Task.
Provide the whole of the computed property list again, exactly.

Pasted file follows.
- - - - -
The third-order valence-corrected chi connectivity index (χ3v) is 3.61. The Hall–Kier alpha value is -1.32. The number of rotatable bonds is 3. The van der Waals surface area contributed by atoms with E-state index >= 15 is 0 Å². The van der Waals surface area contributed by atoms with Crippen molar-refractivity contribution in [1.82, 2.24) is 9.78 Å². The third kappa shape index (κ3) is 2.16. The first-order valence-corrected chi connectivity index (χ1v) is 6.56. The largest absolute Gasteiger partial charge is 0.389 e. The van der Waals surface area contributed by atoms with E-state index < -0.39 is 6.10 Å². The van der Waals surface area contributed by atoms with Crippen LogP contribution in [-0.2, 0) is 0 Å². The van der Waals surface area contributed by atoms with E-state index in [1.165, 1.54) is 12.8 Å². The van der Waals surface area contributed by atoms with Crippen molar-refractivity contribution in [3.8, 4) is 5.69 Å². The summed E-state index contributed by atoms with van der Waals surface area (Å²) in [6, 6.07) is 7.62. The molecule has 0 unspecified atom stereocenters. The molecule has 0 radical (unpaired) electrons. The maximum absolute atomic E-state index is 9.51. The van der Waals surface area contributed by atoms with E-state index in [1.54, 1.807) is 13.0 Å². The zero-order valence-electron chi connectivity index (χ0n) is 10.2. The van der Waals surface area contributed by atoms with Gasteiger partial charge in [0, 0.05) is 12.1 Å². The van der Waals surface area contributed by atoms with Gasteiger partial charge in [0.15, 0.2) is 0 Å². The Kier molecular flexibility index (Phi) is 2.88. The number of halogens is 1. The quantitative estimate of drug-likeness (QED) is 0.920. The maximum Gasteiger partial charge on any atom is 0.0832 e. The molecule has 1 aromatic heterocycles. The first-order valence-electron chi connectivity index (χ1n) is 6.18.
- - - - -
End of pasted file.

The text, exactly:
The third-order valence-corrected chi connectivity index (χ3v) is 3.61. The Hall–Kier alpha value is -1.32. The number of rotatable bonds is 3. The van der Waals surface area contributed by atoms with E-state index >= 15 is 0 Å². The van der Waals surface area contributed by atoms with Crippen molar-refractivity contribution in [1.82, 2.24) is 9.78 Å². The third kappa shape index (κ3) is 2.16. The first-order valence-corrected chi connectivity index (χ1v) is 6.56. The largest absolute Gasteiger partial charge is 0.389 e. The van der Waals surface area contributed by atoms with E-state index < -0.39 is 6.10 Å². The van der Waals surface area contributed by atoms with Crippen LogP contribution in [-0.2, 0) is 0 Å². The van der Waals surface area contributed by atoms with E-state index in [1.165, 1.54) is 12.8 Å². The van der Waals surface area contributed by atoms with Crippen molar-refractivity contribution in [3.8, 4) is 5.69 Å². The summed E-state index contributed by atoms with van der Waals surface area (Å²) in [6, 6.07) is 7.62. The molecule has 0 unspecified atom stereocenters. The molecule has 0 radical (unpaired) electrons. The maximum absolute atomic E-state index is 9.51. The van der Waals surface area contributed by atoms with E-state index in [1.54, 1.807) is 13.0 Å². The zero-order valence-electron chi connectivity index (χ0n) is 10.2. The van der Waals surface area contributed by atoms with Gasteiger partial charge in [0, 0.05) is 12.1 Å². The van der Waals surface area contributed by atoms with Gasteiger partial charge in [0.15, 0.2) is 0 Å². The Kier molecular flexibility index (Phi) is 2.88. The number of halogens is 1. The quantitative estimate of drug-likeness (QED) is 0.920. The maximum Gasteiger partial charge on any atom is 0.0832 e. The molecule has 1 aromatic heterocycles. The first-order valence-electron chi connectivity index (χ1n) is 6.18.